Classification: XML Parser Features

David Megginson ak117 at
Fri Dec 12 15:10:10 GMT 1997

Sean Mc Grath writes:

 > The real truth behind XML's simplicity and ease of implementaton is being badly
 > let down by the haziness with with parsers are classified:-
 > Well Formed
 > Valid
 > Type Valid (In the DOM level 1 spec.)
 > Tag Valid (ditto)
 > DTD Aware (Aelfred)

I'd suggest that there at least three logically-separate realms of
here, all of which we've been overloading onto the same single set of
terminology.  Here's what I suggest:

Realm #1: Functionality

a) Scanning
     This type of parser simply skips the DOCTYPE declaration (using
   regular expressions) and parses the markup in the document
   instances.  It is not required to handle any but the built-in
   entities, and as a result, does not include any external entities.
   For the purposes of whitespace handling, it assumes that all
   specified attributes are CDATA and that all elements have mixed
     Optionally, a scanning parser may attempt to extract some
   information from the DOCTYPE declaration, such as entity
   declarations and attribute default values.

b) DTD-driven
     This type of parser reads the DTD (both internal and external
   subsets) to obtain entity declarations, attribute declarations, and
   element-type declarations.  It handles any entities declared in the
   DTD (internal or external), and provides default values when
   attributes are not specified.  For the purposes of whitespace
   handling, it uses the declared type for each attribute, and
   distinguishes between element types with element content and
   elements with mixed content.

Realm #2: Validation

a) Non-validating
     This type of parser assumes that its input document is both
   well-formed and valid, and is not required to report any errors at
     Optionally, a non-validating parser may report some lexical or
   DTD-related errors, but it does not qualify as a well-formed or
   validating parser unless it reports _all_ relevant errors.

b) Well-formed
     This type of parser reports any lexical errors in an XML document
   (including well-formedness constraints in the spec), but is not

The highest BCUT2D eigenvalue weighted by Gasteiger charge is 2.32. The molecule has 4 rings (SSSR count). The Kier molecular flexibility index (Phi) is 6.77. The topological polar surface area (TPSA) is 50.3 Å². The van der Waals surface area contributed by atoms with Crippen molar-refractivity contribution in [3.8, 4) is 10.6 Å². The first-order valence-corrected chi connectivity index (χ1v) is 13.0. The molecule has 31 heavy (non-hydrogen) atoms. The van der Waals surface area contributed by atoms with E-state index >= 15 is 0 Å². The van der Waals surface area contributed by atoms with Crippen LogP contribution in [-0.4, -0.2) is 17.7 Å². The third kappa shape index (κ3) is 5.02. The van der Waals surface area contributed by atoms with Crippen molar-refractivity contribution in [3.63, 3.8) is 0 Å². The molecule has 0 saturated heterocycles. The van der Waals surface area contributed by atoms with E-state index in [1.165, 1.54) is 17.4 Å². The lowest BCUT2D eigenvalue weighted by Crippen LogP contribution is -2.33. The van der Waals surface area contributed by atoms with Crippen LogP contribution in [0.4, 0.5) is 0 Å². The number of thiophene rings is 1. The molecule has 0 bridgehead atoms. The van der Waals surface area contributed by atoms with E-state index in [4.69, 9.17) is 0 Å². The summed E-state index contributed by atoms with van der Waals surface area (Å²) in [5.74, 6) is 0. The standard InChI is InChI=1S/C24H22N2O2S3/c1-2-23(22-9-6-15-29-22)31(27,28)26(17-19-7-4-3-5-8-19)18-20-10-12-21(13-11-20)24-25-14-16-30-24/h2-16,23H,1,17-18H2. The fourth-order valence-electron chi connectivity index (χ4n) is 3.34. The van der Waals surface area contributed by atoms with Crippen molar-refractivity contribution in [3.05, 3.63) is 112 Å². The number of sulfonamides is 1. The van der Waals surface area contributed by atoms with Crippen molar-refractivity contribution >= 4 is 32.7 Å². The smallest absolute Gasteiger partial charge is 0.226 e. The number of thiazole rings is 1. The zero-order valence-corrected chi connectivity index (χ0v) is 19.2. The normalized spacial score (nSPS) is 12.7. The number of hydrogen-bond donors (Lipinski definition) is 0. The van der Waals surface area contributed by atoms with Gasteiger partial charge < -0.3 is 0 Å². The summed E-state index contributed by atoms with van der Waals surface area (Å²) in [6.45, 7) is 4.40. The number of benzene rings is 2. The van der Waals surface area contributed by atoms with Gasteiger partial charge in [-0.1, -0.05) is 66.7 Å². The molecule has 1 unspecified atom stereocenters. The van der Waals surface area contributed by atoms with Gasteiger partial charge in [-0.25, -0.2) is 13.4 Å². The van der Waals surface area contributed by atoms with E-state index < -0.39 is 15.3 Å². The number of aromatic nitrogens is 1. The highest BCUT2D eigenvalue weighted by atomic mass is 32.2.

required to report DTD-related errors (such as attribute-type
   mismatches, elements out of context, etc.).  A well-formed parser
   must report an error for all 141 tests in James Clark's test suite.
     Optionally, a well-formed parser may report some DTD-related
   errors, but it does not qualify as a validating parser unless it
   reports _all_ DTD-related errors.

c) Validating
     A validating parser must report all of the errors reported by a
   well-formed parser, together with all DTD-related errors ("validity
   constraints" in the spec), such as elements in contexts not allowed
   by the current content model, attempts to change #FIXED attributes,
   failure to specify #REQUIRED attributes, unresolved IDREFS, and
     Validating parsers must provide DTD-driven functionality.

Realm #3: Interface

a) Event-based
     An event parser returns a series of XML document events,
   such as character data or the start or end of an element, usually
   through call-backs to user-defined handlers.  Events are returned
   in the order that they occur in the XML source document.

b) Tree-based
     A tree-based parser builds an in-memory tree of an entire
   document, then provides some means for the user to navigate the
   tree.  The user is not constrained to navigating the tree in the
   order that it was parser.  Tree-based parsers are often built on
   top of an event-based layer.

According to this classification, Ælfred is a DTD-driven,
non-validating, event-based XML parser.

There are other realms, including the type of information delivered by
a parser (simple ESIS-like production information, or full information
for an XML editor, such as comments, ignored whitespace, etc.), but I
think that we would be best standardise a few basic terms first.

All the best,


David Megginson                 ak117 at
Microstar Software Ltd.         dmeggins at

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